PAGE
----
In his No Exit, Jean-Paul Sartre says, “Hell is other people.” For much of Ronald Harwood’s Quartet, hell is other divas.
Many years ago, Wilfred, Reginald, Jean, and Cecily performed “Bella Figlia dell’Amore,” the masterful quartet from Giuseppi Verdi’s opera Rigoletto. They achieved such perfection that the CD of their performance was reissued recently.
But what happens when your personal best is a distant memory? When it’s a nagging yardstick to show how far your skills have sunk? And how do you face that decline in your “declining” years?
In an interview, Harwood said, “Singers and ballet dancers have a physical limit on their lives. I think it must be dreadful to be famous and applauded and acclaimed and not be able to practice your art.”
Reginald, Wilfred, and Cecily live in a home for retired musicians in Kent, England. Reginald writes his biography and meditates on art; Cecily, whose mind is becoming “terminally wayward,” is the selfless caregiver. Though he’s at least 75 years old, Wilfred acts as if puberty just hit him full bore, yesterday. The trio has an alliance, based on a vow to avoid self-pity, and live in relative harmony.
Jean, the fourth member of the quartet, sounds the discordant note. A diva in concert halls and tabloids, she somehow finds her way to the retirement home — a charity case, erstwhile international soprano; okay, maybe it fits. She dredges up memories best forgotten and turns everyone inside out.
Harwood wrote The Dresser, that wonderful tribute to an aging thespian and his personal assistant, and won an Academy Award for his screenplay of The Pianist. Quartet’s as far a cry from those successes as the quartet’s past is from their current abilities.
It does have the makings. Parts recall Robert Anderson’s eerie one-act I’m Herbert, in which a man and a woman, both over 75, try to recall their former lives and loves. When addled memories get in the way, their conversation turns theater-of-the-absurd funny — and harrowing, on reflection, since they’re so far from who they were.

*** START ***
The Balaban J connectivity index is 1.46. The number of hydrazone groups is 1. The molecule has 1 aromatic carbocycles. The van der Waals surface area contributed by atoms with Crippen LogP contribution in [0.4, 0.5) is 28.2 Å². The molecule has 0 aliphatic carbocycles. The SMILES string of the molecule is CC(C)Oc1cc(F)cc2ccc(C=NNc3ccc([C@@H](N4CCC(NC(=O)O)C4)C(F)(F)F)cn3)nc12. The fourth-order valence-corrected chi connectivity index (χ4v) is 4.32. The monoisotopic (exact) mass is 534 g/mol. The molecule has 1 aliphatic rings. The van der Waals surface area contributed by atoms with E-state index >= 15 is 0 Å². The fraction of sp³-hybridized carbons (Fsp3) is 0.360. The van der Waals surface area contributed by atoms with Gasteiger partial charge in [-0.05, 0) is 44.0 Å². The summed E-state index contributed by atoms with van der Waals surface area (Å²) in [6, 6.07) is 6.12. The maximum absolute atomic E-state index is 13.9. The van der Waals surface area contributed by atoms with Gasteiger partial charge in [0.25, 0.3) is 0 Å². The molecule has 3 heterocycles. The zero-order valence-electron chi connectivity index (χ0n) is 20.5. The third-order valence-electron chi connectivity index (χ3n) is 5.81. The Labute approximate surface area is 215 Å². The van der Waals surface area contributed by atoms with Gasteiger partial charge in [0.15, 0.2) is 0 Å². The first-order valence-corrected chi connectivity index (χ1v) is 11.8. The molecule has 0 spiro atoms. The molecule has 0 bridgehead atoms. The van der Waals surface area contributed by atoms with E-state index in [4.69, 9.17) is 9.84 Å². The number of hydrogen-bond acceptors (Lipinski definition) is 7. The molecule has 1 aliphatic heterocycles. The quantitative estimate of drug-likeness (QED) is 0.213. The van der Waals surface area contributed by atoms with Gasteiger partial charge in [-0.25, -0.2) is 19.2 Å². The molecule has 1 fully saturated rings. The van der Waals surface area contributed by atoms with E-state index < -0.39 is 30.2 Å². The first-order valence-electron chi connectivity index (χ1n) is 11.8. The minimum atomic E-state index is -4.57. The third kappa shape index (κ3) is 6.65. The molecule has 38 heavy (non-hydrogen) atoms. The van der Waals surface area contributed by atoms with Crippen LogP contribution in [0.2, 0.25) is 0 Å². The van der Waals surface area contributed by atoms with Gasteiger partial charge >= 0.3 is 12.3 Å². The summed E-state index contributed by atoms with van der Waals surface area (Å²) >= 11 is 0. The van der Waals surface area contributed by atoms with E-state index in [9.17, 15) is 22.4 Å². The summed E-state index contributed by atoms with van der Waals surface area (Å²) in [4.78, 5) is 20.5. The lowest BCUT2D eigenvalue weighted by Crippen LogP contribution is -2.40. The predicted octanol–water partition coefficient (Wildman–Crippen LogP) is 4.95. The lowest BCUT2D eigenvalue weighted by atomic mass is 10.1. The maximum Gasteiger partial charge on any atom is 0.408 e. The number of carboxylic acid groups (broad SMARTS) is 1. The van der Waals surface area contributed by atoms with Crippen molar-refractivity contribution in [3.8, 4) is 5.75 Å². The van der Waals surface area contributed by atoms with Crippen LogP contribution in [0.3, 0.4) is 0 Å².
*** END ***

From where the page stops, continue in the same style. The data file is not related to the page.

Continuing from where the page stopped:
Harwood’s quartet has “senior” traits: Cecily’s memory is going; rational Reginald has sudden spurts of anger; Wilfred, “the giver of life,” goes on and on about a sex life he may, or may not, have had; and Jean’s a take-no-prisoners narcissist. The combination of these various “notes” promises a music-like composition. Each is distinctly different. The choices define character and create a pattern.
Thanks to a polished production at the Old Globe, Quartet’s a tug-of-war between the journey and the destination.
In effect, Act One’s an actor’s vehicle. Harwood gives his characters free play to roam and develop. But by Act Two it’s as if his horse began to smell the barn. Everything narrows. The characters repeat themselves. Wilfred, for example, offers relentless comic relief — often sexist and homophobic (repetition’s a “sign of old age,” true, and these people come from a generation that thought like that; but here it signals a lack of imagination).
Then Harwood slaps a summarizing tag on each, as in, “You probably didn’t realize this, but Reggie’s...” What started as a tapestry concludes with quick, tabloid revelations — and Harwood’s on to the next project.
Thanks to nuanced performances and Richard Seer’s subtly detailed direction, much of the “journey” entertains and intrigues.
Robert Foxworth gives Reginald such remarkable transparency, you can literally read his mind. Reggie appears held together, until we look inside, or when his anger, like a rogue wave, rises from within. Elizabeth Franz’s Jean and Jill Tanner’s Cecily bookend the play emotionally: Jean, brittle, defensive; Cecily, wide open and soft as a sponge. Like Foxworth, many of their “lines” are unwritten, subtextual suggestions.
The script builds a wall around Roger Forbes’s Wilfred. He must sing chipper, lusty notes long after they’ve made their point. His one-liners, delivered beautifully, are welcome at first. After a while, they begin to grate, then offend. Of the four characters, Wilfred’s the author’s most manipulated device.
All the design work has an appropriate, past-one’s-prime quality, from Charlotte Devaux’s costumes to York Kennedy’s autumnal hues. On Ralph Funicello’s useful set, the faded rugs probably peaked the same time the singers did.
As a play, Quartet ultimately disappoints. The destination reduces the story to silliness. And the journey? The cast performs as if at their high-water mark, as actors, and something to revere when they finally reach their declining years.
- Quartet, by Ronald Harwood
- Old Globe Theatre, 1363 Old Globe Way, Balboa Park
- Directed by Richard Seer; cast: Roger Forbes, Robert Foxworth, Elizabeth Franz, Jill Tanner; scenic design, Ralph Funicello; costumes, Charlotte Devaux; lighting, York Kennedy; sound, Christopher R. Walker
- Playing through August 31; Sunday, Tuesday, and Wednesday at 7:00 p.m. Thursday through Saturday at 8:00 p.m. Matinee Saturday and Sunday at 2:00 p.m. 619-234-5623. theoldglobe.org